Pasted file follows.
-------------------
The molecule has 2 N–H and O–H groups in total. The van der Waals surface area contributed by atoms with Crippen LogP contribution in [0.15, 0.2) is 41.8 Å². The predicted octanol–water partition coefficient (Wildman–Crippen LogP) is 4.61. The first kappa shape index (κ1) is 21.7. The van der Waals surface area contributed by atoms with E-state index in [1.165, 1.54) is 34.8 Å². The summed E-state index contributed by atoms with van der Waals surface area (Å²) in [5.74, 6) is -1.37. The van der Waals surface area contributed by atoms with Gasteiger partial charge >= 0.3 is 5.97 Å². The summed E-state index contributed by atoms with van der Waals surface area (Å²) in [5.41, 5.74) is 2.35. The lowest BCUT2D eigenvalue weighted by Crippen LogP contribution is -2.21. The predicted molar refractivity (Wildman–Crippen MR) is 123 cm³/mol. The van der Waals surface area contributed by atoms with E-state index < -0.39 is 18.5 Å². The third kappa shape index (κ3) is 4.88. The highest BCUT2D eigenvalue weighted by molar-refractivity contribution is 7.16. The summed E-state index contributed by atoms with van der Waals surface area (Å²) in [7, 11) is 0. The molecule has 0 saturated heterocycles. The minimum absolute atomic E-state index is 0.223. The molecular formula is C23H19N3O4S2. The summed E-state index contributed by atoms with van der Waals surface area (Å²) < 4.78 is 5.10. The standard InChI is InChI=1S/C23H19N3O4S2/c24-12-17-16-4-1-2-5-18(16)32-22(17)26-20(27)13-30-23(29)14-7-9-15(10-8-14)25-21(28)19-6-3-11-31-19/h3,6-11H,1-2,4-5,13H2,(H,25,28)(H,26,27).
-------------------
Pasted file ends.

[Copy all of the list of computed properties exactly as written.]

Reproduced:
The molecule has 2 N–H and O–H groups in total. The van der Waals surface area contributed by atoms with Crippen LogP contribution in [0.15, 0.2) is 41.8 Å². The predicted octanol–water partition coefficient (Wildman–Crippen LogP) is 4.61. The first kappa shape index (κ1) is 21.7. The van der Waals surface area contributed by atoms with E-state index in [1.165, 1.54) is 34.8 Å². The summed E-state index contributed by atoms with van der Waals surface area (Å²) in [5.74, 6) is -1.37. The van der Waals surface area contributed by atoms with Gasteiger partial charge >= 0.3 is 5.97 Å². The summed E-state index contributed by atoms with van der Waals surface area (Å²) in [5.41, 5.74) is 2.35. The lowest BCUT2D eigenvalue weighted by Crippen LogP contribution is -2.21. The predicted molar refractivity (Wildman–Crippen MR) is 123 cm³/mol. The van der Waals surface area contributed by atoms with E-state index < -0.39 is 18.5 Å². The third kappa shape index (κ3) is 4.88. The highest BCUT2D eigenvalue weighted by molar-refractivity contribution is 7.16. The summed E-state index contributed by atoms with van der Waals surface area (Å²) in [7, 11) is 0. The molecule has 0 saturated heterocycles. The minimum absolute atomic E-state index is 0.223. The molecular formula is C23H19N3O4S2. The summed E-state index contributed by atoms with van der Waals surface area (Å²) < 4.78 is 5.10. The standard InChI is InChI=1S/C23H19N3O4S2/c24-12-17-16-4-1-2-5-18(16)32-22(17)26-20(27)13-30-23(29)14-7-9-15(10-8-14)25-21(28)19-6-3-11-31-19/h3,6-11H,1-2,4-5,13H2,(H,25,28)(H,26,27).